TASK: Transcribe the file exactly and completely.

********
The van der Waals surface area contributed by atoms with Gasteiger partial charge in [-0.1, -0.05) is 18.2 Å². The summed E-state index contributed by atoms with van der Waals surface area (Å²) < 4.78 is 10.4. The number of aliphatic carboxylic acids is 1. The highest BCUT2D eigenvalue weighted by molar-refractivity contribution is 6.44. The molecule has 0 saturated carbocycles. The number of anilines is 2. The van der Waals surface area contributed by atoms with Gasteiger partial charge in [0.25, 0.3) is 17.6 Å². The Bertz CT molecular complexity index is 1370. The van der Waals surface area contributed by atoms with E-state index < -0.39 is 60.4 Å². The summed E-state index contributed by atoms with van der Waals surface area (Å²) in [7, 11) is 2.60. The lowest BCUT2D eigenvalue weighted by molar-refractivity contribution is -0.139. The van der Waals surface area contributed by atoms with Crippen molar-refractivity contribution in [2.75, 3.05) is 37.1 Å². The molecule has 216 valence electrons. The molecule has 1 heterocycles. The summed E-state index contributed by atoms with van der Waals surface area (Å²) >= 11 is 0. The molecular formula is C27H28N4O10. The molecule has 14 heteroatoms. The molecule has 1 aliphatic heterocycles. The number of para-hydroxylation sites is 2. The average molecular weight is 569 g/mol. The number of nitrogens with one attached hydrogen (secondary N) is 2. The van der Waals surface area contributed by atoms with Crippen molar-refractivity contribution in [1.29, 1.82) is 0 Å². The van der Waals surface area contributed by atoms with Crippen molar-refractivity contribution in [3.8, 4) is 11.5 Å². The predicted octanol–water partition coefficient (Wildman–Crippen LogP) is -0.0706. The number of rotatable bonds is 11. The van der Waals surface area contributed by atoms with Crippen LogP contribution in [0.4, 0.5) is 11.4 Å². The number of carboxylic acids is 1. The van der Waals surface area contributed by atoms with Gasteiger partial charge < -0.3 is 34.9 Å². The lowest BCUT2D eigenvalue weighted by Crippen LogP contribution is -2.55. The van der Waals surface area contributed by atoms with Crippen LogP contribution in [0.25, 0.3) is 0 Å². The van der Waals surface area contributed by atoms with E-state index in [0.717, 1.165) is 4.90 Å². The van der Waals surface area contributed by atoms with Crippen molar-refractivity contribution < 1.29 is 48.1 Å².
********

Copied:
The van der Waals surface area contributed by atoms with Gasteiger partial charge in [-0.1, -0.05) is 18.2 Å². The summed E-state index contributed by atoms with van der Waals surface area (Å²) < 4.78 is 10.4. The number of aliphatic carboxylic acids is 1. The highest BCUT2D eigenvalue weighted by molar-refractivity contribution is 6.44. The molecule has 0 saturated carbocycles. The number of anilines is 2. The van der Waals surface area contributed by atoms with Gasteiger partial charge in [0.25, 0.3) is 17.6 Å². The Bertz CT molecular complexity index is 1370. The van der Waals surface area contributed by atoms with E-state index < -0.39 is 60.4 Å². The summed E-state index contributed by atoms with van der Waals surface area (Å²) in [7, 11) is 2.60. The lowest BCUT2D eigenvalue weighted by molar-refractivity contribution is -0.139. The van der Waals surface area contributed by atoms with Crippen molar-refractivity contribution in [2.75, 3.05) is 37.1 Å². The molecule has 216 valence electrons. The molecule has 1 heterocycles. The summed E-state index contributed by atoms with van der Waals surface area (Å²) >= 11 is 0. The molecular formula is C27H28N4O10. The molecule has 14 heteroatoms. The molecule has 1 aliphatic heterocycles. The number of para-hydroxylation sites is 2. The average molecular weight is 569 g/mol. The number of nitrogens with one attached hydrogen (secondary N) is 2. The van der Waals surface area contributed by atoms with Crippen molar-refractivity contribution in [1.29, 1.82) is 0 Å². The van der Waals surface area contributed by atoms with Crippen molar-refractivity contribution in [3.8, 4) is 11.5 Å². The predicted octanol–water partition coefficient (Wildman–Crippen LogP) is -0.0706. The number of rotatable bonds is 11. The van der Waals surface area contributed by atoms with Crippen LogP contribution in [0.4, 0.5) is 11.4 Å². The number of carboxylic acids is 1. The van der Waals surface area contributed by atoms with Gasteiger partial charge < -0.3 is 34.9 Å². The lowest BCUT2D eigenvalue weighted by Crippen LogP contribution is -2.55. The van der Waals surface area contributed by atoms with Crippen LogP contribution in [0.25, 0.3) is 0 Å². The van der Waals surface area contributed by atoms with E-state index in [0.717, 1.165) is 4.90 Å². The van der Waals surface area contributed by atoms with Crippen molar-refractivity contribution < 1.29 is 48.1 Å².